Beefy Boxes and Bandwidth Generously Provided by pair Networks
Do you know where your variables are?
 
PerlMonks  

Re: using eval or equivalent to automatically generate my statements

by Athanasius (Monsignor)
on Dec 13, 2012 at 14:17 UTC ( #1008664=note: print w/ replies, xml ) Need Help??


in reply to using eval or equivalent to automatically generate my statements

Hello ISAI student,

To expand a little on tobyink’s answer:

My reaction to your question is: Take a step back, and look at the wider picture. Modularity is an excellent goal, but why? Because a script composed of self-contained modules, loosely coupled together, is easier to debug/maintain/enhance than a monolithic script “riddled with global variables” (to use your words). But conversion of global variables into lexical variables is a means to this end, not a goal in itself. The aim is to produce modularity and loose coupling: global variables shared across a script entail tight coupling.

Now, I could be wrong, but it seems to me that your proposed solution is to retain global variables in all but name — to have the same variables shared across the whole script, but to make these variables lexical via a monster hash which is passed by reference to all the subroutines. The likely result is that you will end up with the same tight coupling as before, but implemented in a more complicated syntax which is even harder to debug/maintain/enhance than the original.

The bottom line is this: If you want the benefits of modularity, you must have loose coupling. And to achieve loose coupling, you must identify which variables need to be shared between modules, and refrain from sharing any which do not. For this, there is, alas!, no easy fix — you have to re-design and re-factor before you can re-code. And the measure of success is this: the end result must be simpler and clearer than the original.

I know this advice is not what you were hoping to hear, but I think it’s good advice all the same. I hope it helps,

Athanasius <°(((><contra mundum Iustus alius egestas vitae, eros Piratica,


Comment on Re: using eval or equivalent to automatically generate my statements
Re^2: using eval or equivalent to automatically generate my statements
by ISAI student (Scribe) on Dec 14, 2012 at 07:30 UTC
    The answer is yes and no. refractoring the entire script is not an option for me right now. The script is with some bugs and not all that stable. The coupling may not be made looser for the global variables, but still, fixing bugs and adding functionality is easier on the human mind when the code is broken into many files, and use strict is applied. Although actually two monster hashes are used, the rest is very loosely coupled, instead of having almost everything coupled. The added complexity due to a few hash deferencing is linear. The added complexity of a multitude of lines of code and not using use strict is exponential (at least to me, I am an EE, not CS person). Even in Ruby, the self proclaimed OO queen, one can still globally loop on all instances of a certain class. This is a lexical analog , in a sense, that I have just 1 instance of this 1 "class". Some things, in any script that I know, are global (environment variables, for instance), this is, in a way for the usage fo these two hashes, similar. I need the management buy in to do what you suggest, and not w/o reason, I do not have it. I do understand where you come from, and would very much like to accept your offer, but it's not just up to me. Thank you for time.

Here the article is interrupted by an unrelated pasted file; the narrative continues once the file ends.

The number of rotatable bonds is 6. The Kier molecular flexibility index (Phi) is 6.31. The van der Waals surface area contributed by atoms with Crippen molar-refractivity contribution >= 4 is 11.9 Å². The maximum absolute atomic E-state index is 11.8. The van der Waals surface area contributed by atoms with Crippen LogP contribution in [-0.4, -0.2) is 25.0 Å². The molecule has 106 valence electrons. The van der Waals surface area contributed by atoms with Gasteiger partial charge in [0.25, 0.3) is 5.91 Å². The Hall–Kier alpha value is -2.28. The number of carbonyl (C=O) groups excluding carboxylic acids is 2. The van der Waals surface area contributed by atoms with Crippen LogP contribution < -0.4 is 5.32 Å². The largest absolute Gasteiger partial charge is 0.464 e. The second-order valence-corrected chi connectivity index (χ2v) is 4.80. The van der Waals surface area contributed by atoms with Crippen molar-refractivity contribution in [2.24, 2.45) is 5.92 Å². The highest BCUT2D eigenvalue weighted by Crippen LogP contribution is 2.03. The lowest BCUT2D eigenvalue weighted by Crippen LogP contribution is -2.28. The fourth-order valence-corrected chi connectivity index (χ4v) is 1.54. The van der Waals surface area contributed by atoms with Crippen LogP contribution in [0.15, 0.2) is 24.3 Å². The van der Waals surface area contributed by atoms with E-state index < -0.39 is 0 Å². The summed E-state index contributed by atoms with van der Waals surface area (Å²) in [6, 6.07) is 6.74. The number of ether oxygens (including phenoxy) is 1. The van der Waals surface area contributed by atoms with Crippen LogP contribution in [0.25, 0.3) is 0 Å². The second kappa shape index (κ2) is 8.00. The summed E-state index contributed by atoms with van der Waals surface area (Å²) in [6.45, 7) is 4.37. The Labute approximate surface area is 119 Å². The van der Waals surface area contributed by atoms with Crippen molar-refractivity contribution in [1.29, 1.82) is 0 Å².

Yes, I can see that re-design is not an option for you at the moment, and I agree that modularising and adding use strict will aid both debugging and enhancement.

      But why make it all so complicated? You can have lexical variables which are strict-compliant and still package-global — just use our instead of my:

      # File: main.pl #! perl use Modern::Perl; use Foo; our $Id = 42; Foo::foo_id(); say 'In main, $Id is ', $Id; ... # File: Foo.pm package Foo; use Modern::Perl; sub foo_id { say 'In Foo, $main::Id is ', $main::Id; $main::Id = 17; } 1;

      Output:

      In Foo, $main::Id is 42 In main, $Id is 17

      You can of course get fancier with @EXPORT, @EXPORT_OK, etc., but using the fully-qualified package names is probably a better strategy as it makes the trail of the global variables self-documenting.

      Hope that helps,

      Athanasius <°(((><contra mundum Iustus alius egestas vitae, eros Piratica,

        I didn't use PERL's our becaue I know PERL not as well as you do.

        That's the root cause of me being on this site, asking nebiew's questions... Thanks for the lead.

Log In?
Username:
Password:

What's my password?
Create A New User
Node Status?
node history
Node Type: note [id://1008664]
help
Chatterbox?
and the web crawler heard nothing...

How do I use this? | Other CB clients
Other Users?
Others scrutinizing the Monastery: (7)
As of 2014-09-21 20:16 GMT
Sections?
Information?
Find Nodes?
Leftovers?
    Voting Booth?

    How do you remember the number of days in each month?











    Results (175 votes), past polls